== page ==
When Pope Benedict XVI announced his resignation last month, he caught much of the world off guard. After all, no one alive had ever seen a pope resign; it hadn't happened in 600 years. Once the surprise wore off, it was replaced by a question: How does this change how the next pope is chosen?
The Catholic Church had gotten comfortable with its succession plan; it hadn't had to think about what to do if something different happened – such as a still-living pope stepping aside. What role would he play in the selection process? What role would he have after his resignation? Do the same time rules have to be adhered to before convening the conclave (the closed meeting for the selection of the next pope)?
It's doubtful that your distribution company has been around for more than 600 years, but there are lessons that can be learned from the flurry of uncertainty that surrounded this unfamiliar situation. First, never let yourself get too comfortable with your succession plan.
Brent Grover wrote in the conclusion to The Little Black Book of Strategic Planning: "Succession planning is about preparing for the inevitable departure of owners or managers, and having the right pieces in place when that happens." And since you may not know when or how those leaders may depart, you have to have plans in place that prepare you for nearly any situation.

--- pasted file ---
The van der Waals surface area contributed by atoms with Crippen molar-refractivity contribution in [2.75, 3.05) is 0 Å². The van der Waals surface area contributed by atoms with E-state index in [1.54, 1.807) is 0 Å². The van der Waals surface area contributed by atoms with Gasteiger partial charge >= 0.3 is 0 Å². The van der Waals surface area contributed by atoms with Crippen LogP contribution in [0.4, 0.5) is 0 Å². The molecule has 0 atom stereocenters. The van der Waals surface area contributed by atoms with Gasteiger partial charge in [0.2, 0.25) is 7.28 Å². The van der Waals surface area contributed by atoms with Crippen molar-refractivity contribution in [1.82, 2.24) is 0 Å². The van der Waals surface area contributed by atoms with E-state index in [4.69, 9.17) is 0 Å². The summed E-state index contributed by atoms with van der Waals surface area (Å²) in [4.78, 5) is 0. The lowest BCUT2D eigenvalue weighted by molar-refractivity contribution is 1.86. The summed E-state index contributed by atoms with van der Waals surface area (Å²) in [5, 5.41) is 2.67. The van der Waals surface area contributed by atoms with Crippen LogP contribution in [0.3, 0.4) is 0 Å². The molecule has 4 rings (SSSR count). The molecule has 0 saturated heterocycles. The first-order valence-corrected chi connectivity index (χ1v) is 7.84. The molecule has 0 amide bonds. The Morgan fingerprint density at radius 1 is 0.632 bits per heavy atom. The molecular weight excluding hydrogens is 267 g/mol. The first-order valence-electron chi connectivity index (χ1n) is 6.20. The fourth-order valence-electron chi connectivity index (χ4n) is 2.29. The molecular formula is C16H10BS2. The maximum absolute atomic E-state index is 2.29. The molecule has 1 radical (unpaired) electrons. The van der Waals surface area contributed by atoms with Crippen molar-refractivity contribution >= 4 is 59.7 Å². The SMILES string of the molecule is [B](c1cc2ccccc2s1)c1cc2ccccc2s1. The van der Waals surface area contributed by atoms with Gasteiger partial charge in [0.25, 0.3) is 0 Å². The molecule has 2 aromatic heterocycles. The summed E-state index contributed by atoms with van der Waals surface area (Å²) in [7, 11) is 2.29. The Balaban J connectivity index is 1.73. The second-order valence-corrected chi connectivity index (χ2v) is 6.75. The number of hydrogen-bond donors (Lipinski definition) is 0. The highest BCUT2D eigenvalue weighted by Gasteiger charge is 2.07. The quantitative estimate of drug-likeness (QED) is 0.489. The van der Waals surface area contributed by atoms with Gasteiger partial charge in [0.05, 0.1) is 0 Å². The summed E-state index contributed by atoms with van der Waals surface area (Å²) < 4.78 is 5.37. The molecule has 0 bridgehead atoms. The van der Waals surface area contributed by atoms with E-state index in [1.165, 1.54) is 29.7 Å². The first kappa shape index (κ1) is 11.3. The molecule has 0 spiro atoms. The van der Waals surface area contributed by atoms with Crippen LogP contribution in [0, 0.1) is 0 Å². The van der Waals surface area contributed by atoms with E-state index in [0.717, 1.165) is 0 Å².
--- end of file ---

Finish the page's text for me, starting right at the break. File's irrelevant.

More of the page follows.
The second lesson: Be prepared to change the rules to adapt to the environment. Historically, the papal conclave had to wait at least 15 days to convene. The purpose for this, in part, was to allow for the cardinals around the globe to get to Rome. But today, travel is much quicker. And since the pope's resignation came in the midst of one of the most important times for the Church, moving the starting date up is being considered. (As of this writing, no date has been set.)
Don't be a slave to what's been done before. As Mike Marks said in the recent MDM Webcast, The Link Between Business Intelligence and Profitability, a decision that was made 60 years ago may have been right for that time, but it may be very wrong for the current market. Change may be difficult for some people to accept, but it's necessary to keep improving your business.
For more on creating an effective succession plan, read Succession Planning: What's Next?